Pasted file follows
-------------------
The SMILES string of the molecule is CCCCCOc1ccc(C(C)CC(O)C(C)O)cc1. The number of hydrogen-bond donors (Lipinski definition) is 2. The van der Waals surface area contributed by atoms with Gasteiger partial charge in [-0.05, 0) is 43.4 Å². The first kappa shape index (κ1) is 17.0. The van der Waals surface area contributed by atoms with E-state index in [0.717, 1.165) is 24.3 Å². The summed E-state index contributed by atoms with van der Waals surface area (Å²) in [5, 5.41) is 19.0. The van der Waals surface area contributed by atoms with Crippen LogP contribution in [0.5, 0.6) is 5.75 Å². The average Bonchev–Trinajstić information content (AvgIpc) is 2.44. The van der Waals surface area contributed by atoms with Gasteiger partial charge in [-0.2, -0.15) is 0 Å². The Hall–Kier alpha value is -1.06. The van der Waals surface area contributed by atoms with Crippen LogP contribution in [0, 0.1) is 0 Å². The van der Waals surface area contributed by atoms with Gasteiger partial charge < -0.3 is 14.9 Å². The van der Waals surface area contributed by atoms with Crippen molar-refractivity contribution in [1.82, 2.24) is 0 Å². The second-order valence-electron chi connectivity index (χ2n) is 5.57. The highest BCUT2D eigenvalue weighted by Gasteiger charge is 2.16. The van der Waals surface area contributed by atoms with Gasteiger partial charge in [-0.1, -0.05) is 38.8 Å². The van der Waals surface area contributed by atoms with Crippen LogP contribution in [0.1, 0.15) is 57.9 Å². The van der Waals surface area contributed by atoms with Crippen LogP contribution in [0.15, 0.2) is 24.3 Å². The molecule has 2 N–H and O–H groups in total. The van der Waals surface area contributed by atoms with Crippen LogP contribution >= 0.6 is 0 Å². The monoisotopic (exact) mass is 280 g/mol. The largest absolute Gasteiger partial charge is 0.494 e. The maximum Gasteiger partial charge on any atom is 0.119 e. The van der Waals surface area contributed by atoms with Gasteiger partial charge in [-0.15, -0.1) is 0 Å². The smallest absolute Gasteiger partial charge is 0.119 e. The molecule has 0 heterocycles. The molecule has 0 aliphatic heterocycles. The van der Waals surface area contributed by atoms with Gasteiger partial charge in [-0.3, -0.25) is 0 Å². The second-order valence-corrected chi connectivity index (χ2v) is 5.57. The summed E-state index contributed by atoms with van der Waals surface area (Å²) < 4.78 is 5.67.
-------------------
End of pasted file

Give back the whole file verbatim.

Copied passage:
The SMILES string of the molecule is CCCCCOc1ccc(C(C)CC(O)C(C)O)cc1. The number of hydrogen-bond donors (Lipinski definition) is 2. The van der Waals surface area contributed by atoms with Gasteiger partial charge in [-0.05, 0) is 43.4 Å². The first kappa shape index (κ1) is 17.0. The van der Waals surface area contributed by atoms with E-state index in [0.717, 1.165) is 24.3 Å². The summed E-state index contributed by atoms with van der Waals surface area (Å²) in [5, 5.41) is 19.0. The van der Waals surface area contributed by atoms with Crippen LogP contribution in [0.5, 0.6) is 5.75 Å². The average Bonchev–Trinajstić information content (AvgIpc) is 2.44. The van der Waals surface area contributed by atoms with Gasteiger partial charge in [-0.2, -0.15) is 0 Å². The Hall–Kier alpha value is -1.06. The van der Waals surface area contributed by atoms with Crippen LogP contribution in [0, 0.1) is 0 Å². The van der Waals surface area contributed by atoms with Gasteiger partial charge < -0.3 is 14.9 Å². The van der Waals surface area contributed by atoms with Crippen molar-refractivity contribution in [1.82, 2.24) is 0 Å². The second-order valence-electron chi connectivity index (χ2n) is 5.57. The highest BCUT2D eigenvalue weighted by Gasteiger charge is 2.16. The van der Waals surface area contributed by atoms with Gasteiger partial charge in [-0.1, -0.05) is 38.8 Å². The van der Waals surface area contributed by atoms with Crippen LogP contribution in [0.1, 0.15) is 57.9 Å². The van der Waals surface area contributed by atoms with Crippen LogP contribution in [0.15, 0.2) is 24.3 Å². The molecule has 2 N–H and O–H groups in total. The van der Waals surface area contributed by atoms with Crippen LogP contribution >= 0.6 is 0 Å². The monoisotopic (exact) mass is 280 g/mol. The largest absolute Gasteiger partial charge is 0.494 e. The maximum Gasteiger partial charge on any atom is 0.119 e. The van der Waals surface area contributed by atoms with Gasteiger partial charge in [-0.15, -0.1) is 0 Å². The smallest absolute Gasteiger partial charge is 0.119 e. The molecule has 0 heterocycles. The molecule has 0 aliphatic heterocycles. The van der Waals surface area contributed by atoms with Gasteiger partial charge in [-0.3, -0.25) is 0 Å². The second-order valence-corrected chi connectivity index (χ2v) is 5.57. The summed E-state index contributed by atoms with van der Waals surface area (Å²) < 4.78 is 5.67.